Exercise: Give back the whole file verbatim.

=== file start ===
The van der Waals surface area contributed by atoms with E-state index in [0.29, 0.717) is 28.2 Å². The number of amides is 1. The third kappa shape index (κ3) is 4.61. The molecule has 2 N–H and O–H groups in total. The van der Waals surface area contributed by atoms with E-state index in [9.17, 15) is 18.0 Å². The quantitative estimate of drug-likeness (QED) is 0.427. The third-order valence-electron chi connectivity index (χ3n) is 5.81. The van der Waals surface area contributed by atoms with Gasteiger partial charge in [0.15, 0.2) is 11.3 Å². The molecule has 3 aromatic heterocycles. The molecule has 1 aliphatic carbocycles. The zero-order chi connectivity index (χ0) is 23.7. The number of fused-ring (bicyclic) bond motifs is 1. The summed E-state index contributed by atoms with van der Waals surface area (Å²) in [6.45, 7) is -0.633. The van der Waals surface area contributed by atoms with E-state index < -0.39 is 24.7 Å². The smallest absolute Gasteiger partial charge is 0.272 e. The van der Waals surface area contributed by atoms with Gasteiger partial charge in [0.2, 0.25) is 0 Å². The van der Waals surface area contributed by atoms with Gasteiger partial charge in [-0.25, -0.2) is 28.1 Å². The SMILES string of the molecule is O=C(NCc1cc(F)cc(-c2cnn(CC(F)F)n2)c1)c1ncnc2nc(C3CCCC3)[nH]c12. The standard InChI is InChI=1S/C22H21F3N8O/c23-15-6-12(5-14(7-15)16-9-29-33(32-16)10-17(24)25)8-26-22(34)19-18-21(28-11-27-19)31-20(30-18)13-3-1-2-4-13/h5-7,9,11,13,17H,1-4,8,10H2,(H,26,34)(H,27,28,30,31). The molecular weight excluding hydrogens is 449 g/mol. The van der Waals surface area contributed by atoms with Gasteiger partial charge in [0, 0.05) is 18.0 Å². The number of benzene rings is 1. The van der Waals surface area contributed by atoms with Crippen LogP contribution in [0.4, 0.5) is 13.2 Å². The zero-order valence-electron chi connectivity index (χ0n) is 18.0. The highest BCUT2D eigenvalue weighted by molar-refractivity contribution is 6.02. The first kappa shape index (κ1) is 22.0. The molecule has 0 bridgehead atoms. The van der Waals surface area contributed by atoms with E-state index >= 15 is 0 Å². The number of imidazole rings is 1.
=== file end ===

The van der Waals surface area contributed by atoms with E-state index in [0.29, 0.717) is 28.2 Å². The number of amides is 1. The third kappa shape index (κ3) is 4.61. The molecule has 2 N–H and O–H groups in total. The van der Waals surface area contributed by atoms with E-state index in [9.17, 15) is 18.0 Å². The quantitative estimate of drug-likeness (QED) is 0.427. The third-order valence-electron chi connectivity index (χ3n) is 5.81. The van der Waals surface area contributed by atoms with Gasteiger partial charge in [0.15, 0.2) is 11.3 Å². The molecule has 3 aromatic heterocycles. The molecule has 1 aliphatic carbocycles. The zero-order chi connectivity index (χ0) is 23.7. The number of fused-ring (bicyclic) bond motifs is 1. The summed E-state index contributed by atoms with van der Waals surface area (Å²) in [6.45, 7) is -0.633. The van der Waals surface area contributed by atoms with E-state index < -0.39 is 24.7 Å². The smallest absolute Gasteiger partial charge is 0.272 e. The van der Waals surface area contributed by atoms with Gasteiger partial charge in [0.2, 0.25) is 0 Å². The van der Waals surface area contributed by atoms with Gasteiger partial charge in [-0.25, -0.2) is 28.1 Å². The SMILES string of the molecule is O=C(NCc1cc(F)cc(-c2cnn(CC(F)F)n2)c1)c1ncnc2nc(C3CCCC3)[nH]c12. The standard InChI is InChI=1S/C22H21F3N8O/c23-15-6-12(5-14(7-15)16-9-29-33(32-16)10-17(24)25)8-26-22(34)19-18-21(28-11-27-19)31-20(30-18)13-3-1-2-4-13/h5-7,9,11,13,17H,1-4,8,10H2,(H,26,34)(H,27,28,30,31). The molecular weight excluding hydrogens is 449 g/mol. The van der Waals surface area contributed by atoms with Gasteiger partial charge in [0, 0.05) is 18.0 Å². The number of benzene rings is 1. The van der Waals surface area contributed by atoms with Crippen LogP contribution in [0.4, 0.5) is 13.2 Å². The zero-order valence-electron chi connectivity index (χ0n) is 18.0. The highest BCUT2D eigenvalue weighted by molar-refractivity contribution is 6.02. The first kappa shape index (κ1) is 22.0. The molecule has 0 bridgehead atoms. The van der Waals surface area contributed by atoms with E-state index >= 15 is 0 Å². The number of imidazole rings is 1.